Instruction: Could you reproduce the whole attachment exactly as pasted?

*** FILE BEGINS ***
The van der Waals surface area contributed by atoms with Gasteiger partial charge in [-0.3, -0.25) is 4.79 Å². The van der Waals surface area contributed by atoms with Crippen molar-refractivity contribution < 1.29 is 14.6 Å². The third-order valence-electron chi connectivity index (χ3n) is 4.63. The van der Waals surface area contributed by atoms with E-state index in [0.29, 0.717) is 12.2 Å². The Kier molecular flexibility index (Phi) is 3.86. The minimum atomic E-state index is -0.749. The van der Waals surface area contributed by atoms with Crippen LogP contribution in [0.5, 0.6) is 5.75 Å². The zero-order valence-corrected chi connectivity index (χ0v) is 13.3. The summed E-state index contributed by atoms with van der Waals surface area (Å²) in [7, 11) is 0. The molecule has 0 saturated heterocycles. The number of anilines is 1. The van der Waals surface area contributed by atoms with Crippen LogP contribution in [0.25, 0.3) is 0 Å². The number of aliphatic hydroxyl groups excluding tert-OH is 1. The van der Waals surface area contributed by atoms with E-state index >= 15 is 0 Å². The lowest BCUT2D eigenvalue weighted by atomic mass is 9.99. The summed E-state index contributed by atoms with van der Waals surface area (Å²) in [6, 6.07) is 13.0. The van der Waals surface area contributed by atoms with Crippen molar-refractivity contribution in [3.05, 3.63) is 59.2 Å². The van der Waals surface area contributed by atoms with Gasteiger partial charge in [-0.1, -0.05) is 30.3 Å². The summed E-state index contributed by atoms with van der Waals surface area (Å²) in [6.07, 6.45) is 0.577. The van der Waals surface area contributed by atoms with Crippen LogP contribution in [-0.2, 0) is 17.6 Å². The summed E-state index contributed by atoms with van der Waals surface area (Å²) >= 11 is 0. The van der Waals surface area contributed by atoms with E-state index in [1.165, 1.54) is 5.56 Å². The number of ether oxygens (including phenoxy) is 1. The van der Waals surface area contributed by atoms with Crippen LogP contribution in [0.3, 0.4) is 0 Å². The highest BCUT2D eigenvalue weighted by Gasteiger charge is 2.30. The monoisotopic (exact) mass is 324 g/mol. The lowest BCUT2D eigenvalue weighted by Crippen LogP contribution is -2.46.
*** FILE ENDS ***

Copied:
The van der Waals surface area contributed by atoms with Gasteiger partial charge in [-0.3, -0.25) is 4.79 Å². The van der Waals surface area contributed by atoms with Crippen molar-refractivity contribution < 1.29 is 14.6 Å². The third-order valence-electron chi connectivity index (χ3n) is 4.63. The van der Waals surface area contributed by atoms with E-state index in [0.29, 0.717) is 12.2 Å². The Kier molecular flexibility index (Phi) is 3.86. The minimum atomic E-state index is -0.749. The van der Waals surface area contributed by atoms with Crippen LogP contribution in [0.5, 0.6) is 5.75 Å². The zero-order valence-corrected chi connectivity index (χ0v) is 13.3. The summed E-state index contributed by atoms with van der Waals surface area (Å²) in [7, 11) is 0. The molecule has 0 saturated heterocycles. The number of anilines is 1. The van der Waals surface area contributed by atoms with Crippen LogP contribution in [0.25, 0.3) is 0 Å². The number of aliphatic hydroxyl groups excluding tert-OH is 1. The van der Waals surface area contributed by atoms with E-state index >= 15 is 0 Å². The lowest BCUT2D eigenvalue weighted by atomic mass is 9.99. The summed E-state index contributed by atoms with van der Waals surface area (Å²) in [6, 6.07) is 13.0. The van der Waals surface area contributed by atoms with Crippen molar-refractivity contribution in [3.05, 3.63) is 59.2 Å². The van der Waals surface area contributed by atoms with Gasteiger partial charge in [-0.1, -0.05) is 30.3 Å². The summed E-state index contributed by atoms with van der Waals surface area (Å²) in [6.07, 6.45) is 0.577. The van der Waals surface area contributed by atoms with Crippen LogP contribution in [-0.2, 0) is 17.6 Å². The summed E-state index contributed by atoms with van der Waals surface area (Å²) >= 11 is 0. The van der Waals surface area contributed by atoms with E-state index in [1.165, 1.54) is 5.56 Å². The number of ether oxygens (including phenoxy) is 1. The van der Waals surface area contributed by atoms with Crippen LogP contribution in [0.3, 0.4) is 0 Å². The highest BCUT2D eigenvalue weighted by Gasteiger charge is 2.30. The monoisotopic (exact) mass is 324 g/mol. The lowest BCUT2D eigenvalue weighted by Crippen LogP contribution is -2.46.